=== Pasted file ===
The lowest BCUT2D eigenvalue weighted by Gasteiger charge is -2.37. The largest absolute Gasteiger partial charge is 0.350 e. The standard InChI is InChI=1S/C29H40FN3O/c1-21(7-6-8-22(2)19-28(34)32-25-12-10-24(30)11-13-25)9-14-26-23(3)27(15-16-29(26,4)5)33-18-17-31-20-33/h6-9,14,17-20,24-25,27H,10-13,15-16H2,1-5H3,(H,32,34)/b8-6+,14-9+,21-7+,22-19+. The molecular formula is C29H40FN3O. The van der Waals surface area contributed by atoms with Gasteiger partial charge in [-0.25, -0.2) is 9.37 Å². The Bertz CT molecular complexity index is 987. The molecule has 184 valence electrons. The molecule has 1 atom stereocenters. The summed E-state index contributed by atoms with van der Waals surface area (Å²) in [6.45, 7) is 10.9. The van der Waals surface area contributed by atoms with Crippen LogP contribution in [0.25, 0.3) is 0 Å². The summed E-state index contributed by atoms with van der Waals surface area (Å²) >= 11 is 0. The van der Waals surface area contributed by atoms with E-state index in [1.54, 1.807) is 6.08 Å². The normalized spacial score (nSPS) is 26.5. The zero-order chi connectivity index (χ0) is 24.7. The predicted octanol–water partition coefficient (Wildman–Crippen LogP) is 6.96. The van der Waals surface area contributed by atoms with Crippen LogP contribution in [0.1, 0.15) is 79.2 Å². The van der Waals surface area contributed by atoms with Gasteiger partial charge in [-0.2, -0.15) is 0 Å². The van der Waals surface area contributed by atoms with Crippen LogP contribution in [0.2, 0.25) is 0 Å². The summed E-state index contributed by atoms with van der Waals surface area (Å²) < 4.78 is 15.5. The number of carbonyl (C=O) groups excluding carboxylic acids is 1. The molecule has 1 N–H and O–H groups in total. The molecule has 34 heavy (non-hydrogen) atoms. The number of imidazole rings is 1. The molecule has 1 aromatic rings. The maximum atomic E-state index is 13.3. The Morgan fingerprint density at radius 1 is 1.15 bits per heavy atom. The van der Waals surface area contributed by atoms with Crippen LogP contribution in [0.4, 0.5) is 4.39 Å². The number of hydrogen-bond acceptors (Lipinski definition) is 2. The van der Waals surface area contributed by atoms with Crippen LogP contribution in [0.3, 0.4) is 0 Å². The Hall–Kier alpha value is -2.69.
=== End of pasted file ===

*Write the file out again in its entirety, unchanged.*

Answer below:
The lowest BCUT2D eigenvalue weighted by Gasteiger charge is -2.37. The largest absolute Gasteiger partial charge is 0.350 e. The standard InChI is InChI=1S/C29H40FN3O/c1-21(7-6-8-22(2)19-28(34)32-25-12-10-24(30)11-13-25)9-14-26-23(3)27(15-16-29(26,4)5)33-18-17-31-20-33/h6-9,14,17-20,24-25,27H,10-13,15-16H2,1-5H3,(H,32,34)/b8-6+,14-9+,21-7+,22-19+. The molecular formula is C29H40FN3O. The van der Waals surface area contributed by atoms with Gasteiger partial charge in [-0.25, -0.2) is 9.37 Å². The Bertz CT molecular complexity index is 987. The molecule has 184 valence electrons. The molecule has 1 atom stereocenters. The summed E-state index contributed by atoms with van der Waals surface area (Å²) in [6.45, 7) is 10.9. The van der Waals surface area contributed by atoms with Crippen LogP contribution in [0.25, 0.3) is 0 Å². The summed E-state index contributed by atoms with van der Waals surface area (Å²) >= 11 is 0. The van der Waals surface area contributed by atoms with E-state index in [1.54, 1.807) is 6.08 Å². The normalized spacial score (nSPS) is 26.5. The zero-order chi connectivity index (χ0) is 24.7. The predicted octanol–water partition coefficient (Wildman–Crippen LogP) is 6.96. The van der Waals surface area contributed by atoms with Crippen LogP contribution in [0.1, 0.15) is 79.2 Å². The van der Waals surface area contributed by atoms with Gasteiger partial charge in [-0.2, -0.15) is 0 Å². The van der Waals surface area contributed by atoms with Crippen LogP contribution in [0.2, 0.25) is 0 Å². The summed E-state index contributed by atoms with van der Waals surface area (Å²) < 4.78 is 15.5. The number of carbonyl (C=O) groups excluding carboxylic acids is 1. The molecule has 1 N–H and O–H groups in total. The molecule has 34 heavy (non-hydrogen) atoms. The number of imidazole rings is 1. The molecule has 1 aromatic rings. The maximum atomic E-state index is 13.3. The Morgan fingerprint density at radius 1 is 1.15 bits per heavy atom. The van der Waals surface area contributed by atoms with Crippen LogP contribution in [0.4, 0.5) is 4.39 Å². The number of hydrogen-bond acceptors (Lipinski definition) is 2. The van der Waals surface area contributed by atoms with Crippen LogP contribution in [0.3, 0.4) is 0 Å². The Hall–Kier alpha value is -2.69.